Accurate (new) analyses may represent a practical obstacle for some groups, although data reliability would have priority over technical limitations of single individuals. It could be objected that microarray and proteomic communities already decided that a further effort from scientists was necessary for improving the value of generated data.
Centralized facilities, specialized in protein and monoclonal antibody production, have been implemented in most of the larger research institutes for providing internal services. MIPFE could offer a great opportunity for their growth in terms of reliability and evaluation of results. Dealing with a large number of technically demanding but repetitive activities, facilities can afford the commitment to develop standardized quality control analyses with increasing levels of sophistication that could be difficult to achieve in non-specialized labs. Moreover, facilities could directly use MIPFE standard forms to annotate their work output. These forms will have the double advantage of certifying the activity towards customers and being already MI metadata annotated in a form directly usable by the community at large (editors, industry, funding agencies, researchers).
Journals should be contacted to discuss the implementation of electronic accessible forms and asked to request standard compliance as a condition for publication. Notably, this already happens for compulsory submission of DNA sequences to data repositories  and in the case of proteomics [7, 8]. The main limitation is the lack of centralized repository data-bank, a general issue for any MI initiative, and journal websites would have to supply one for metadata storage. Fortunately, funding agencies become more and more sensitive to the MI initiatives [1, 3] in the light of recognition that such platforms are crucial for efficient data dissemination and they will probably provide the necessary support in the next future. Furthermore, publicly supported initiatives, like Addgene (see Availability and requirements section for URL), may help in simplifying storage and availability of material used in the experiments.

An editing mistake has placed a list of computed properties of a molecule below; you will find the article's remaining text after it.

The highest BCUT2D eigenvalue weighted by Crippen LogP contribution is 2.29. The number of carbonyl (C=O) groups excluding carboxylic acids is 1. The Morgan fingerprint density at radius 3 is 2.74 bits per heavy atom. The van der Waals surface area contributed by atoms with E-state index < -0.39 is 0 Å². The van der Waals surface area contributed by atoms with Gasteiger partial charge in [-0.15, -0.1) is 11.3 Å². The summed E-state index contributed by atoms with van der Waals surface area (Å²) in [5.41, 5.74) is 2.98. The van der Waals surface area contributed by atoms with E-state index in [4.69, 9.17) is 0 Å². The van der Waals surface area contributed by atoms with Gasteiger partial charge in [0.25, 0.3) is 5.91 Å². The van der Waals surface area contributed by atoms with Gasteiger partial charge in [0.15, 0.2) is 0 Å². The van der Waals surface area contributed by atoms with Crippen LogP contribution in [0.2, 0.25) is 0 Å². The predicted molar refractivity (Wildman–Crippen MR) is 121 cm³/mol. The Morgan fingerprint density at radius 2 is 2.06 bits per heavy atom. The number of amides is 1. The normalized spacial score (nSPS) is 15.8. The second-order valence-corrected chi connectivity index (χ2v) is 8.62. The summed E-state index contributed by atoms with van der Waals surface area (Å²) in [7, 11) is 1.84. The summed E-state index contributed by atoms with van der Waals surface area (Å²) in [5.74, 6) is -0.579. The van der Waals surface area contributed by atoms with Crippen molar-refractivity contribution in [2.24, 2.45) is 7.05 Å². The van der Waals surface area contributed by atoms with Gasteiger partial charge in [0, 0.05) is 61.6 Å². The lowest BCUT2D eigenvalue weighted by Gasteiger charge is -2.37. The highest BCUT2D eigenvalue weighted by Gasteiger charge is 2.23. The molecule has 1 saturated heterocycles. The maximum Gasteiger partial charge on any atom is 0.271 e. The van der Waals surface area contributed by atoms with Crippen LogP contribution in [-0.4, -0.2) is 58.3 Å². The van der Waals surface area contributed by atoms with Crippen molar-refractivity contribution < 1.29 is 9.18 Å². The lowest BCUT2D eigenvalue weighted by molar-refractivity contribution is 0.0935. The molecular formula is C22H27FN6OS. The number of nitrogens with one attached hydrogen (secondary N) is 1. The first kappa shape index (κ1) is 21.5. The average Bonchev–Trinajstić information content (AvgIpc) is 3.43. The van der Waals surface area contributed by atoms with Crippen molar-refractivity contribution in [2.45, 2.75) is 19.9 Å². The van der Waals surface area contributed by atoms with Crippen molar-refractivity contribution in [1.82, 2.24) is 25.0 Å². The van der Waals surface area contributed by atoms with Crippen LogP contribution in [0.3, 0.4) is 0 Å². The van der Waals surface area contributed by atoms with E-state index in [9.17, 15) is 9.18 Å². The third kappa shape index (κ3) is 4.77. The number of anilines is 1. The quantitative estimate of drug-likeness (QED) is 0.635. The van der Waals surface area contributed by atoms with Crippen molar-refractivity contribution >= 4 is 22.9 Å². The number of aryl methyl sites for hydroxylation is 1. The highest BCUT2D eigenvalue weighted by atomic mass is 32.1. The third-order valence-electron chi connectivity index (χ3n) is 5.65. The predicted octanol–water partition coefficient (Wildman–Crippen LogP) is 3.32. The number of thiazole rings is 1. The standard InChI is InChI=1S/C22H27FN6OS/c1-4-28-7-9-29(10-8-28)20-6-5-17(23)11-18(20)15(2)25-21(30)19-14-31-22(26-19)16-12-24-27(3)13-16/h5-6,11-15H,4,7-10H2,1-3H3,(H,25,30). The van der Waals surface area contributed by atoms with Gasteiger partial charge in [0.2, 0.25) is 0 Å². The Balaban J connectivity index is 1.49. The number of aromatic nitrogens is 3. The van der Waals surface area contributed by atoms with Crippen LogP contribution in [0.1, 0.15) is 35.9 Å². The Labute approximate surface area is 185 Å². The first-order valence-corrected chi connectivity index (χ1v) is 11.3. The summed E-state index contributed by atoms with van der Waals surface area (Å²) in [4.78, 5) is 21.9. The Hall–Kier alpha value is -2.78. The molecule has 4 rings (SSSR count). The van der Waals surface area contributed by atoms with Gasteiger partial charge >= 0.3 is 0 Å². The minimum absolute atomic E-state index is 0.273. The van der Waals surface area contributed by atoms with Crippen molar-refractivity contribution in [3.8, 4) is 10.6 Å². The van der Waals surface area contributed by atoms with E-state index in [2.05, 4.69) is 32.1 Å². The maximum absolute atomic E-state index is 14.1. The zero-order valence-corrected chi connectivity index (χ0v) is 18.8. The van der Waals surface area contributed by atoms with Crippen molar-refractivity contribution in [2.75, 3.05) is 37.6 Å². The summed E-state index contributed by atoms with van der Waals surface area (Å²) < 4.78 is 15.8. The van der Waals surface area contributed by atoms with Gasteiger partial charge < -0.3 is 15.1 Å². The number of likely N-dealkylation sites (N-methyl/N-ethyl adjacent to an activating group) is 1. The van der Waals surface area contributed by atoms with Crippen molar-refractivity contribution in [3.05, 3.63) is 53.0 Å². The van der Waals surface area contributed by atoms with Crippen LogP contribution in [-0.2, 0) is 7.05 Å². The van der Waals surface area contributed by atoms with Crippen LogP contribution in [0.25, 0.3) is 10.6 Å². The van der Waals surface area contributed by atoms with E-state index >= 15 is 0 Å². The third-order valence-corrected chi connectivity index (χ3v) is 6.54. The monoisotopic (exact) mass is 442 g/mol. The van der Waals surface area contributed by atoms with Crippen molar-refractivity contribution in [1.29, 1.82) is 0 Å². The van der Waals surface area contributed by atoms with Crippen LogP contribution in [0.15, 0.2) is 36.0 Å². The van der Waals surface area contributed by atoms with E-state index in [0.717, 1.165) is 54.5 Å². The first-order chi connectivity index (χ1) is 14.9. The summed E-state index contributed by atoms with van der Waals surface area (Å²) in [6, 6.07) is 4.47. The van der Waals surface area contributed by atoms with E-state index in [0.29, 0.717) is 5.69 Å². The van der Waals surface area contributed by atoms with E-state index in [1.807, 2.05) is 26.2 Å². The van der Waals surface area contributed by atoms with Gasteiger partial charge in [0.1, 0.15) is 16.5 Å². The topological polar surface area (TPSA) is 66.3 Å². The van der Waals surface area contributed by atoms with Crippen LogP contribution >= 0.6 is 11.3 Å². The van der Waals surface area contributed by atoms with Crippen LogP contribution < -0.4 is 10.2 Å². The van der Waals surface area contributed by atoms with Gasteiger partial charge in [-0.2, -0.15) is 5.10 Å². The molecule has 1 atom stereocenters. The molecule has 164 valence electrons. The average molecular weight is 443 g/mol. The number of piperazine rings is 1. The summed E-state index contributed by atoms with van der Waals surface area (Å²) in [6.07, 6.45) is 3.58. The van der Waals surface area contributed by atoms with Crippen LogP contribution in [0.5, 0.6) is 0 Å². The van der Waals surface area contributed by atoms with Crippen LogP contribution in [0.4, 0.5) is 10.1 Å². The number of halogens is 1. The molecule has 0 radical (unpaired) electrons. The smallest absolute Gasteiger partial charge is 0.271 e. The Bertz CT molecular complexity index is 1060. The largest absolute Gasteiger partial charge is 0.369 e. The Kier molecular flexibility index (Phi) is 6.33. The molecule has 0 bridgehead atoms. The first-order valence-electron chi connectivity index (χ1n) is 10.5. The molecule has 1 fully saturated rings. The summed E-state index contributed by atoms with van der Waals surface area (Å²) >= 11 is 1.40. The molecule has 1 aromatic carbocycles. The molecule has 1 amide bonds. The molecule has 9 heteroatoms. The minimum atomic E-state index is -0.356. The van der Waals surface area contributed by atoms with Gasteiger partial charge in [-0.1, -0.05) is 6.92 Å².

The integration of MIPFE in one of the already pre-existing platforms would be investigated in the effort to avoid overlap among platforms.